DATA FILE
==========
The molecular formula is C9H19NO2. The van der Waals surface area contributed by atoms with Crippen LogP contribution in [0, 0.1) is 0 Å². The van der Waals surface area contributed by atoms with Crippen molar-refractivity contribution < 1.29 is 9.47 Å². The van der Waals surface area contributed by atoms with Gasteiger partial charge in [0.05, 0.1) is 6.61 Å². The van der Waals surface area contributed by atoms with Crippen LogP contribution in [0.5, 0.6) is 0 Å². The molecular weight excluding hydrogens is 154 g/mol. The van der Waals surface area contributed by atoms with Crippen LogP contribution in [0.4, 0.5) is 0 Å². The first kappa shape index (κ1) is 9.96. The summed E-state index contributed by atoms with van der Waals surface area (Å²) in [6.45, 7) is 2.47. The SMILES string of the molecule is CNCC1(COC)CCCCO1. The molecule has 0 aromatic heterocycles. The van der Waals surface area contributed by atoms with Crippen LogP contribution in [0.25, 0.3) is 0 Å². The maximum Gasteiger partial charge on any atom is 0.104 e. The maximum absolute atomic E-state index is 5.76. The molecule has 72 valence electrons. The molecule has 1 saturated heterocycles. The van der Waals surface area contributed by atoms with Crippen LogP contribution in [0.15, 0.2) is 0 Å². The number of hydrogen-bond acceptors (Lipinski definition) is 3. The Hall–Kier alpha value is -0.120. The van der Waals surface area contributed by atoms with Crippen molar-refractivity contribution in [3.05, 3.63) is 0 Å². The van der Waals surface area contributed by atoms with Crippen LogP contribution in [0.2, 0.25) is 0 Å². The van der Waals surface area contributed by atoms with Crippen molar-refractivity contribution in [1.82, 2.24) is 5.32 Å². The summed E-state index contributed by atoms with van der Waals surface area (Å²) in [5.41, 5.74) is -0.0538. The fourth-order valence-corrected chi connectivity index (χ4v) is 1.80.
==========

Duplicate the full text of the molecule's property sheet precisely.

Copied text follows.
The molecular formula is C9H19NO2. The van der Waals surface area contributed by atoms with Crippen LogP contribution in [0, 0.1) is 0 Å². The van der Waals surface area contributed by atoms with Crippen molar-refractivity contribution < 1.29 is 9.47 Å². The van der Waals surface area contributed by atoms with Gasteiger partial charge in [0.05, 0.1) is 6.61 Å². The van der Waals surface area contributed by atoms with Crippen LogP contribution in [0.5, 0.6) is 0 Å². The molecular weight excluding hydrogens is 154 g/mol. The van der Waals surface area contributed by atoms with Crippen LogP contribution in [0.4, 0.5) is 0 Å². The first kappa shape index (κ1) is 9.96. The summed E-state index contributed by atoms with van der Waals surface area (Å²) in [6.45, 7) is 2.47. The SMILES string of the molecule is CNCC1(COC)CCCCO1. The molecule has 0 aromatic heterocycles. The van der Waals surface area contributed by atoms with Crippen LogP contribution in [0.25, 0.3) is 0 Å². The maximum Gasteiger partial charge on any atom is 0.104 e. The maximum absolute atomic E-state index is 5.76. The molecule has 72 valence electrons. The molecule has 1 saturated heterocycles. The van der Waals surface area contributed by atoms with Crippen LogP contribution in [0.15, 0.2) is 0 Å². The number of hydrogen-bond acceptors (Lipinski definition) is 3. The Hall–Kier alpha value is -0.120. The van der Waals surface area contributed by atoms with Crippen molar-refractivity contribution in [3.05, 3.63) is 0 Å². The van der Waals surface area contributed by atoms with Crippen LogP contribution in [0.2, 0.25) is 0 Å². The van der Waals surface area contributed by atoms with Crippen molar-refractivity contribution in [1.82, 2.24) is 5.32 Å². The summed E-state index contributed by atoms with van der Waals surface area (Å²) in [5.41, 5.74) is -0.0538. The fourth-order valence-corrected chi connectivity index (χ4v) is 1.80.